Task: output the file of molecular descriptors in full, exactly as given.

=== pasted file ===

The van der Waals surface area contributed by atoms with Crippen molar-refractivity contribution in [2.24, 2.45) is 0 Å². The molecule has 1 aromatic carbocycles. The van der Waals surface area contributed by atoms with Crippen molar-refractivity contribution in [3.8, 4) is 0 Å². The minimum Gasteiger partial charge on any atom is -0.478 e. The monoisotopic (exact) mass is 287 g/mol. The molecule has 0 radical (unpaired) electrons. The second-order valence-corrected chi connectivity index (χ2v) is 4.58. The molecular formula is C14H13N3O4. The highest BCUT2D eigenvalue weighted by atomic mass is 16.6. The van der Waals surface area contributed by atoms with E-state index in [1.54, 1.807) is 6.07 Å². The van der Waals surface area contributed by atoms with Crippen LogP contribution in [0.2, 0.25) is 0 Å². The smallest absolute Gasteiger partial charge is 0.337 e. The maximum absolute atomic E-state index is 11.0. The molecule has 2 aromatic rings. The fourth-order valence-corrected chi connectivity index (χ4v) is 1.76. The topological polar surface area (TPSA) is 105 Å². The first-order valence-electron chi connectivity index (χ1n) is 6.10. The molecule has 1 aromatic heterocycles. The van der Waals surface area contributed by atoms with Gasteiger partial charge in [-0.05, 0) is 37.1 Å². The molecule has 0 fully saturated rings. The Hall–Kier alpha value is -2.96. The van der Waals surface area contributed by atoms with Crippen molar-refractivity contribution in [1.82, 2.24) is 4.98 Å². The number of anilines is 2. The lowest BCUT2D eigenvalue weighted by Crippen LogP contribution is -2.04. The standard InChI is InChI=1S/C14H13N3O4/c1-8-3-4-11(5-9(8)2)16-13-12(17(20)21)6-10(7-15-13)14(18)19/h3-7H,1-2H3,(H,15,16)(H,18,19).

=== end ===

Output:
The van der Waals surface area contributed by atoms with Crippen molar-refractivity contribution in [2.24, 2.45) is 0 Å². The molecule has 1 aromatic carbocycles. The van der Waals surface area contributed by atoms with Crippen molar-refractivity contribution in [3.8, 4) is 0 Å². The minimum Gasteiger partial charge on any atom is -0.478 e. The monoisotopic (exact) mass is 287 g/mol. The molecule has 0 radical (unpaired) electrons. The second-order valence-corrected chi connectivity index (χ2v) is 4.58. The molecular formula is C14H13N3O4. The highest BCUT2D eigenvalue weighted by atomic mass is 16.6. The van der Waals surface area contributed by atoms with E-state index in [1.54, 1.807) is 6.07 Å². The van der Waals surface area contributed by atoms with Crippen LogP contribution in [0.2, 0.25) is 0 Å². The smallest absolute Gasteiger partial charge is 0.337 e. The maximum absolute atomic E-state index is 11.0. The molecule has 2 aromatic rings. The fourth-order valence-corrected chi connectivity index (χ4v) is 1.76. The topological polar surface area (TPSA) is 105 Å². The first-order valence-electron chi connectivity index (χ1n) is 6.10. The molecule has 1 aromatic heterocycles. The van der Waals surface area contributed by atoms with Gasteiger partial charge in [-0.05, 0) is 37.1 Å². The molecule has 0 fully saturated rings. The Hall–Kier alpha value is -2.96. The van der Waals surface area contributed by atoms with Crippen molar-refractivity contribution in [1.82, 2.24) is 4.98 Å². The number of anilines is 2. The lowest BCUT2D eigenvalue weighted by Crippen LogP contribution is -2.04. The standard InChI is InChI=1S/C14H13N3O4/c1-8-3-4-11(5-9(8)2)16-13-12(17(20)21)6-10(7-15-13)14(18)19/h3-7H,1-2H3,(H,15,16)(H,18,19).